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Federalism and Incentives for Success of Democracy

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  • Myerson, Roger B.

Abstract

Success and failure of democracy are interpreted as different equilibria of a dynamic political game with cost of changing leadership and incomplete information about politicians' virtue. Unitary democracy can be frustrated when voters do not replace corrupt leaders, because any new leader would probably also govern corruptly. However, federal democracy cannot be consistently frustrated at both national and provincial levels, because provincial leaders who govern responsibly could build reputations to become contenders for higher national office. Similarly, democracy cannot be consistently frustrated in a democratization process that begins with decentralized provincial democracy and only later introduces nationally elected leadership.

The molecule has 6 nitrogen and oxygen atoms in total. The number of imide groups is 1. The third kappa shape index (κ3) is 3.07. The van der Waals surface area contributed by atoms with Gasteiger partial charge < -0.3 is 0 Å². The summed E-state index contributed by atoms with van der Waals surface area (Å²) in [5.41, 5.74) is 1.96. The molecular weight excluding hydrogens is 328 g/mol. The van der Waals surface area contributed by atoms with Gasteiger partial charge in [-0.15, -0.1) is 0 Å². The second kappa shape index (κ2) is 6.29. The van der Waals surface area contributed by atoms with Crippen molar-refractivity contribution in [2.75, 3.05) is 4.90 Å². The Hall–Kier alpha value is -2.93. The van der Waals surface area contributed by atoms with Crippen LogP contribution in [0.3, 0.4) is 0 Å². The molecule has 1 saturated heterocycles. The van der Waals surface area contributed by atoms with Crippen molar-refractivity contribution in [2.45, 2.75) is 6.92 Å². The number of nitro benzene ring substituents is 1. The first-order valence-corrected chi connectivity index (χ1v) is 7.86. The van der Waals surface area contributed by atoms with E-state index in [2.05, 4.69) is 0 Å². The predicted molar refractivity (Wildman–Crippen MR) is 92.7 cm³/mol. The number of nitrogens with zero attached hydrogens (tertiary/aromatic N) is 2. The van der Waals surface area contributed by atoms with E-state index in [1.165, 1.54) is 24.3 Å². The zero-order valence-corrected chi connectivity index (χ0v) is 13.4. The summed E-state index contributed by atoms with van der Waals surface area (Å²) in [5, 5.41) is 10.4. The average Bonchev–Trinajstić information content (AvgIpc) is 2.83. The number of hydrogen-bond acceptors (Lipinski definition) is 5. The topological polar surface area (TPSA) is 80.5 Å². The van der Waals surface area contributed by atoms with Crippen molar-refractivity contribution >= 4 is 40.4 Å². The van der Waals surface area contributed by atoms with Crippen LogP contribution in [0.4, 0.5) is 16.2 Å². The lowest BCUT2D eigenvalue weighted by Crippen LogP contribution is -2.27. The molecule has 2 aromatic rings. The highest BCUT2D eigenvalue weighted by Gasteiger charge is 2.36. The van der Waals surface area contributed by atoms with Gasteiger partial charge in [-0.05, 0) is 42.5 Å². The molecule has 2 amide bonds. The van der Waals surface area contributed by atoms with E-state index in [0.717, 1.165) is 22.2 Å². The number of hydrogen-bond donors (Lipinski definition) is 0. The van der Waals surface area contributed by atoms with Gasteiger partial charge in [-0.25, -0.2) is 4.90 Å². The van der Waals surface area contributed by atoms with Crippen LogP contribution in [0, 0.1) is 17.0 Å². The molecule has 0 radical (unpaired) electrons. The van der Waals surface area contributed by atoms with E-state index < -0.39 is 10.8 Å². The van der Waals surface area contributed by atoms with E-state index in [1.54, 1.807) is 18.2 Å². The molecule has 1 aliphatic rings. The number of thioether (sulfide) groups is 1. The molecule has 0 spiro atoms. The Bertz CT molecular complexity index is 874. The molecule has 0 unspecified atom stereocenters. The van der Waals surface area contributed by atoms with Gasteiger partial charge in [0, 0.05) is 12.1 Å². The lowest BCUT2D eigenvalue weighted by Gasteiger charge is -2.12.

Suggested Citation

  • Myerson, Roger B., 2006. "Federalism and Incentives for Success of Democracy," Quarterly Journal of Political Science, now publishers, vol. 1(1), pages 3-23, January.
  • Handle: RePEc:now:jlqjps:100.00000002
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    File URL: http://dx.doi.org/10.1561/100.00000002
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